"Create all the happiness you are able to create: remove all the misery you are able to remove. Every day will allow you to add something to the pleasure of others, or to diminish something of their pains. And for every grain of enjoyment you sow in the bosom of another, you shall find a harvest in your own bosom; while every sorrow which you pluck out from the thoughts and feelings of a fellow creature shall be replaced by beautiful peace and joy in the sanctuary of your soul." (quoted in Happiness, Layard, p.235.)

This echoes what the Indian Buddhist poet Shantideva said in the eighth century:
"All those who suffer in this world do so because they seek their own happiness. All those happy in this world are so because because they seek the happiness of others." And Shantideva goes on to give a Buddhist analysis of why this is the case. " the calamities which happen in the world, the sufferings and the fears, many as they are, they all result from clinging on to the notion of self, so, what good is this clinging of mine?" verse 134.

He is saying that the root of human suffering is clinging to a sense of self -- or to put it in more contemporary terms -- the degree to which we protect and defend our ego identity determines the degree of our happiness or unhappiness.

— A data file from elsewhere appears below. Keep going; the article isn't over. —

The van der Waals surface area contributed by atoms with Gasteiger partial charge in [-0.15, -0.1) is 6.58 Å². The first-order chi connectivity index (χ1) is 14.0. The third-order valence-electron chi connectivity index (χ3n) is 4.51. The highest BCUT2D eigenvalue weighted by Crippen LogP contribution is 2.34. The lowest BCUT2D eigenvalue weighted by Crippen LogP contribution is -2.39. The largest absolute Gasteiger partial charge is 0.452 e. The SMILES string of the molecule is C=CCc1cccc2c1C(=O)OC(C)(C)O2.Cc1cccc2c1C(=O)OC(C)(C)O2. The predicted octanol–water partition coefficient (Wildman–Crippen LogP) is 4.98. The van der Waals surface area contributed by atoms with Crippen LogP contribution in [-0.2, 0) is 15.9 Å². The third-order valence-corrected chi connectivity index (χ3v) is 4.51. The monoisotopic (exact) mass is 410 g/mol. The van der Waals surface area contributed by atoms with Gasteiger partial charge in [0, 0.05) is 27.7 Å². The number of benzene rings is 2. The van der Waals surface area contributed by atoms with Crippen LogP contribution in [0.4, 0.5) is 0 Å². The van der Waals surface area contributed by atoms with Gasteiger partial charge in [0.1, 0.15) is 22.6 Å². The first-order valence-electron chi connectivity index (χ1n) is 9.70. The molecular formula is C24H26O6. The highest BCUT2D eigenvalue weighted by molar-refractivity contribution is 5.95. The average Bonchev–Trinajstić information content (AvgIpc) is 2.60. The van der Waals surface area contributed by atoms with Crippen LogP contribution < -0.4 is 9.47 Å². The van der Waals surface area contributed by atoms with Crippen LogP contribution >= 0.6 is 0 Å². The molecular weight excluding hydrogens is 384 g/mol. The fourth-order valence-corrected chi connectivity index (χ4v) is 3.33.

What does it mean to cling to the notion of self? The first thing to note here is that Shantideva talks about a notion of self, rather than a self -- from the Buddhist perspective -- the self is an idea, a construction, a notion. It is not a reality. What does this mean? It seems to contradict our experience. I experience myself -- you experience you. So the notion of self that Shantideva is referring to is the idea of a fixed, unchanging, separate self.

So, to put it rather paradoxically, you could say that the Buddhist perspective is that there is a self but that it is constantly changing and has no boundaries -- so it is not fixed in time or space or anywhere else.

To put this more simply, what we experience when we experience ourselves is constantly changing -- physically, emotionally, mentally -- nothing ever stands still. We are not things, we are processes. We are not nouns we are verbs. Each one of us is a dynamic process of changing thoughts, changing emotions, and even physical change.

This perspective grows out of the more fundamental Buddhist view that everything changes always.